Wally Workman Gallery
“Will Klemm: The question of enchantment”
Will Klemm is well known nationally for his ethereal, light-oriented landscapes and still lifes, many of which are influenced by his time in New Mexico. This show is organized into four seasons, representing the physical time of the year as well as the psychological seasons of human life. Klemm has a studio in Austin and one in Taos, New Mexico. His work can be found in private and public collections around the world.
ICOSA Collective Gallery
“Jonas Criscoe & Sarah Hirneisen: worn, torn, cut and callused”
From December 3 to January 8, 2022.
“Worn, Torn, Cut & Calloused” features new works by Jonas Criscoe and Sarah Hirneisen that explore the aesthetics of detritus and decay through the prism of surface, form, material and composition. Criscoe is inspired by rural Texas roads, the faded facades of old buildings, forgotten towns. Hirneisen is inspired by the natural cycles of growth, decay and renewal, using the process of molding to embed and preserve. Criscoe is an interdisciplinary artist whose work has been exhibited across the United States, and Hirneisen is an Austin-based artist who uses 3D materials and processes to elevate familiar and everyday objects.
Dougherty Arts Center
“The art of peace”
From December 4 to January 8, 2022
“The Art of Peace” is a collective of five figurative artists from Austin, including JC Amorrortu, Lawrence Jolly, Meena Matocha, Rhea Pettit and Linda Wandt. Although artists may have different styles, they all have in common the desire to share a story through their art. They believe this style of visual storytelling can mend a broken society and serve as olive branches extended to each other in peace.
“Mystery and benevolence”
Until March 27, 2022.
“Mystery and Benevolence” explores the fascinating symbolism and imagery associated with Masonic and Odd folk art that dates back to the European Trade Guilds of the 1100s and 1200s. In the early 1900s, Freemasonry and the Independent Order of Odd members had achieved such popularity that an estimated one in five men belonged to one of the secret societies. Both were formed as benevolent groups to improve their communities through the charitable support of orphans, the sick and the poor. Over the past 300 years, the symbolism and imagery of these secret societies have fascinated and influenced American culture. Their rich history stretches as far as Texas, with the first Masonic meeting in 1835, followed by the opening of an Odd Fellows Lodge in Houston in 1838. Lose yourself in the intricate carpentry, paintings, badges and designs. accessories of these benevolent societies.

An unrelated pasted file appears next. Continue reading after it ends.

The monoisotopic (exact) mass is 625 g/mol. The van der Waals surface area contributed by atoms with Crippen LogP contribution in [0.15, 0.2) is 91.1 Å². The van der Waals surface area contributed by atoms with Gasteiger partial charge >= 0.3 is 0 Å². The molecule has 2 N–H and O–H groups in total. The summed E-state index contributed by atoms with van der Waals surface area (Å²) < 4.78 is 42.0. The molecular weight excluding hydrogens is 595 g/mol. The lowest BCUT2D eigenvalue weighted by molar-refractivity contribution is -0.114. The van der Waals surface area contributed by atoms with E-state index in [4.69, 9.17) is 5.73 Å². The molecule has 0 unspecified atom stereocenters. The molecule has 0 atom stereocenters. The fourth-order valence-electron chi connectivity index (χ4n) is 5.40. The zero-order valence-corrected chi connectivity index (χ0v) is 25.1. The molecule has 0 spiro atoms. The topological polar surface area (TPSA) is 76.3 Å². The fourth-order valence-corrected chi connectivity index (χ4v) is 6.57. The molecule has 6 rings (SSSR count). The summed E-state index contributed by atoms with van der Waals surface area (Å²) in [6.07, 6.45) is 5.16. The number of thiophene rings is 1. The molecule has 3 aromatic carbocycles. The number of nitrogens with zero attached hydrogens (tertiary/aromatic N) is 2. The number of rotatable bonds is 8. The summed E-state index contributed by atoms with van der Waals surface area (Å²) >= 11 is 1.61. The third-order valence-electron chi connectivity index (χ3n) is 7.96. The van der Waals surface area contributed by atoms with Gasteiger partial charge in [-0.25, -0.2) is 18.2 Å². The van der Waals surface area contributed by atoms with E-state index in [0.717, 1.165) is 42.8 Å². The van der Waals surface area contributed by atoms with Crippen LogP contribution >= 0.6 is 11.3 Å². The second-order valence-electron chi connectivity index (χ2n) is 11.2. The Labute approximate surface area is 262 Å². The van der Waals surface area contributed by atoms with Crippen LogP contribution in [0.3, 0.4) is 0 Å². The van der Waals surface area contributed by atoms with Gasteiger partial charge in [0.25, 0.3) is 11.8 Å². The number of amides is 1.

Lydia Street Gallery
“Brooke Mackenzie and Jennifer Prichard: The Maximumists”
Until December 23.
The works of ceramic artist Jennifer Prichard and painter Brooke Mackenzie are both devoted to excess. For Prichard, this means intricate sculptures of a thousand pieces and clay slabs that maximize color in all its richness and depth. For Mackenzie, that means otherworldly canvases bursting with pattern, color and energy. By juxtaposing the work of these very different artists, “The Maximalists” questions the role played by the sensitivity of an individual artist, whatever the medium chosen, in the understanding of his work.